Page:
“What a difference you’ve made in my life, what a change you have made in my heart!” These are more than just words of a Ronnie Milsap hit song; they are the sentiments that fit the mindset of one who has experienced the grace of God. A proper understanding of God’s grace will be demonstrated in a changed life both before and after the dispensing of that grace! Let’s take a moment or two examining the changes that occur because of grace.
As the process of extending grace begins the first thing that occurs is a change in knowledge. This knowledge must have the purpose of directing one toward faith and Paul tells us this faith can only come from the words of Christ (Romans 10:17). Clearly, time in the word changes faith by increasing it! Let’s now consider a change in will. Will is the power or capacity of free, conscious choice. A change in our will is defined in other words as repentance, a precondition to the receipt of grace according to Peter in Acts 2:38. Knowledge of sin and its results surely affect change in our will! Another change we undergo is in allegiance. Allegiance is the conscious decision for loyalty or commitment to something or someone. When we hear the gospel message of Christ an appropriate response would be to turn Christ as God’s Son. This is exactly what we see in the eunuch’s statement prior to his baptism in Acts 8:37. In contrast, we see a number of ‘believers’ in John chapter 12, refusing to confess Jesus for fear of being cast out of the synagogue. In their decision to seek approval of men rather than God, it seems clear where their allegiance lay. Now, a change in state is inevitable. We are the same, but changed. If that is confusing, think about water in its various states, liquid, solid or gas (vapor). Each is different state of the same thing. In spiritual terms we have a similar change of states, except that we have but two. We are either in a lost or saved state and a change from one to the other occurs when we are baptized. (Mark 16:16, Acts 2:38, and 1 Peter 3:21)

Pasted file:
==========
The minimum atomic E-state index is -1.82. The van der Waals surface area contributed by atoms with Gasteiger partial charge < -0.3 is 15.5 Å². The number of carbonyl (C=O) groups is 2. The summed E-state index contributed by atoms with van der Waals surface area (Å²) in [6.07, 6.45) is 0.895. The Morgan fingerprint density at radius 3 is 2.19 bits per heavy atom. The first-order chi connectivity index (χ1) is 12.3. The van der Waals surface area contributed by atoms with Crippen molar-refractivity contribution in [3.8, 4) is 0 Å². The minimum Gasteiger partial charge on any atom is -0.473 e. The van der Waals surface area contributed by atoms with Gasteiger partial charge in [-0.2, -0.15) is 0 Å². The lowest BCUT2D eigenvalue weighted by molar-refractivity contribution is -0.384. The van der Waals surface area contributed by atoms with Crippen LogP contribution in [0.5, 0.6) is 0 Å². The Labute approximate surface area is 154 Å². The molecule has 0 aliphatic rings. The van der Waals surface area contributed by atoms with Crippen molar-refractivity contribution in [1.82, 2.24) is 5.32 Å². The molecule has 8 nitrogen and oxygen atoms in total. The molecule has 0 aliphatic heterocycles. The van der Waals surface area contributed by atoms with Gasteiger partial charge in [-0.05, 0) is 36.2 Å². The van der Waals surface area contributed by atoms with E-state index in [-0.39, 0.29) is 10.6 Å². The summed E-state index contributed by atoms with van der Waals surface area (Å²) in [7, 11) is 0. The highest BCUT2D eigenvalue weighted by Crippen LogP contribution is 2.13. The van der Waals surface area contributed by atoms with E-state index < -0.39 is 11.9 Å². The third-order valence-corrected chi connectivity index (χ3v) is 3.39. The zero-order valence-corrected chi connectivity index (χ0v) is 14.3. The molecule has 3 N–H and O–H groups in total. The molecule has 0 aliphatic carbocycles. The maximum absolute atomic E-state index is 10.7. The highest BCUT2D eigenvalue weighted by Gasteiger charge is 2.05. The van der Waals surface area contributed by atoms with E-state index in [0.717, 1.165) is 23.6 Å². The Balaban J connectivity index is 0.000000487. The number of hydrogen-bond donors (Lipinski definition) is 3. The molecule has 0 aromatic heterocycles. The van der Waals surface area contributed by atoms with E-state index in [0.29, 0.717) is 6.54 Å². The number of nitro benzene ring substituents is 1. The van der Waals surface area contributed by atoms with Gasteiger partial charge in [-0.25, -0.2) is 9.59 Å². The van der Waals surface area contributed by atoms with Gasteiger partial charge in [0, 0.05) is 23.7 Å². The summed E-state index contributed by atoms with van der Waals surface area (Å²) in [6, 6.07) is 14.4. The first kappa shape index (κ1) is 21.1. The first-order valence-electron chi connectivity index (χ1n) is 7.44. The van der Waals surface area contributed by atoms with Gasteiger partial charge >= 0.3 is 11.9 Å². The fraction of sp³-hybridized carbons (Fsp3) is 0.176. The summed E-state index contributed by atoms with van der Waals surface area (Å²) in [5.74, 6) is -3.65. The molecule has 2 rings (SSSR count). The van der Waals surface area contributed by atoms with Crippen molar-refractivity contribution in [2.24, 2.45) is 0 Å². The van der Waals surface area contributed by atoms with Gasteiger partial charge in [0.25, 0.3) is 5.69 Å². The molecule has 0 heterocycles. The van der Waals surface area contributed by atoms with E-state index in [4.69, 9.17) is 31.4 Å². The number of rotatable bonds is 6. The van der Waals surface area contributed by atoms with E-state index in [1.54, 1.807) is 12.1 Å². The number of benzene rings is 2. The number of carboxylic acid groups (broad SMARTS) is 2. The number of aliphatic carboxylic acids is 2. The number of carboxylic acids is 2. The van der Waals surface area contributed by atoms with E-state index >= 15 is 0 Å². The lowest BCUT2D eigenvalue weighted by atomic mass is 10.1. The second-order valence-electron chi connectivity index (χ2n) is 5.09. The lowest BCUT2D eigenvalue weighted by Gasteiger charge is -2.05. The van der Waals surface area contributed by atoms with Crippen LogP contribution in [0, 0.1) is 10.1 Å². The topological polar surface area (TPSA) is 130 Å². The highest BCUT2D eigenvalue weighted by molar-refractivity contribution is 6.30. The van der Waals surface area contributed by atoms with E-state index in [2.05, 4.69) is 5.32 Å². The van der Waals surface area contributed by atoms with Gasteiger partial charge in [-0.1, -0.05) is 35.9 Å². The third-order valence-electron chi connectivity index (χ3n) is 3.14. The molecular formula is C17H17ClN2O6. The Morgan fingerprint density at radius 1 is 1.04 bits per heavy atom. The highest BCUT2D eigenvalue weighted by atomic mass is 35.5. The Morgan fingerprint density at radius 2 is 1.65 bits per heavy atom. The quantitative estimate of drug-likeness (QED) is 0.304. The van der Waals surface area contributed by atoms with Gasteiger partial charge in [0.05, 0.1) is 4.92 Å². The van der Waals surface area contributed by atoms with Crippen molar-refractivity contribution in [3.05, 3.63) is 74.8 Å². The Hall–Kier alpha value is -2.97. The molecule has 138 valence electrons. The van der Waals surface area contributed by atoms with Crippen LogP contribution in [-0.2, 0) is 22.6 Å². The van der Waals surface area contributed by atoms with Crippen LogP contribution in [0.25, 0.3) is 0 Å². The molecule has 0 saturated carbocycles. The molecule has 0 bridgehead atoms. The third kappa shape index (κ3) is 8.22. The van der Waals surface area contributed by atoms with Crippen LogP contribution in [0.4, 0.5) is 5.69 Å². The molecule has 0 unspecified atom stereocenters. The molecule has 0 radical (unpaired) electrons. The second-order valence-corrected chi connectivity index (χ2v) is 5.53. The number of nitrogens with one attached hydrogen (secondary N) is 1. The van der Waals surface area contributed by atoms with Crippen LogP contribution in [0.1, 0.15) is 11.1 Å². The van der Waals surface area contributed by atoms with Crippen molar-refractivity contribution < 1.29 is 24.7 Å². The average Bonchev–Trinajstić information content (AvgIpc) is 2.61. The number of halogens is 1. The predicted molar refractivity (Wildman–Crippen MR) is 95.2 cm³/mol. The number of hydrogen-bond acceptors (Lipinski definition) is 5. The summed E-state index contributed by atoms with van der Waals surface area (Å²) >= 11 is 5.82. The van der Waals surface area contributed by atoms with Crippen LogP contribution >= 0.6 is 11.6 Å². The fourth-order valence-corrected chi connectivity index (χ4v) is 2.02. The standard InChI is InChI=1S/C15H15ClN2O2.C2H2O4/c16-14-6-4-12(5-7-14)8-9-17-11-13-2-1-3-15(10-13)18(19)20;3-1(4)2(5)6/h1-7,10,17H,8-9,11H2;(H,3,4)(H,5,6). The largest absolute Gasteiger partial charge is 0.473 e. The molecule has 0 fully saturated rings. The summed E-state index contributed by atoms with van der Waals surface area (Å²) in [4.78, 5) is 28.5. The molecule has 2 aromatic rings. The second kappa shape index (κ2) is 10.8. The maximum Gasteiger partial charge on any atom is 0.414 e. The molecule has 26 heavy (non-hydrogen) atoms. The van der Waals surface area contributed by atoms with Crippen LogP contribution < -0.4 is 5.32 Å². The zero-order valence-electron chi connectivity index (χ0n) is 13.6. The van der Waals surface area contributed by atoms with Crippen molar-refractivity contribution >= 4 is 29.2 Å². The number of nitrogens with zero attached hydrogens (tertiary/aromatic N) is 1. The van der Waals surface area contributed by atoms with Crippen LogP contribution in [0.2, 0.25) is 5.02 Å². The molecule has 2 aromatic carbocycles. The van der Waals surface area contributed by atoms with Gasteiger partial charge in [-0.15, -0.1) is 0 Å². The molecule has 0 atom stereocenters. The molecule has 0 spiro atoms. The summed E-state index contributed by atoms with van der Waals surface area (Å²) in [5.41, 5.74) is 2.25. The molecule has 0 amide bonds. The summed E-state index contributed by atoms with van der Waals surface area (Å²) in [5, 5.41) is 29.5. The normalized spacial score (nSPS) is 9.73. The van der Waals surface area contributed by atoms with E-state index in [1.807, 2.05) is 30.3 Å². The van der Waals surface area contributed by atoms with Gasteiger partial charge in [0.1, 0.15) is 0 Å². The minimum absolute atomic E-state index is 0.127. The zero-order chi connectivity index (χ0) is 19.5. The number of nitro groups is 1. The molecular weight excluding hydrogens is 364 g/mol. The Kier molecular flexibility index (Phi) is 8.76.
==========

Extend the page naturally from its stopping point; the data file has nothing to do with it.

Friends, grace is not the irreversible process many have been convinced it is. If it were so how do we explain Galatians 1:6, 5:4; Hebrews 10:38-39; 2 Peter 2:20-22, 3:17-18, and Revelation 2:5. These passages refer to those who have found salvation only to see themselves ‘carried away by error’ or ‘again entangled’ and ‘shrink back’. Examine these passages and don’t be found guilty of them!
Copyright © 2010, Nolan P. Rutter — Derived from “Sufficient Grace, Jim O’Connor”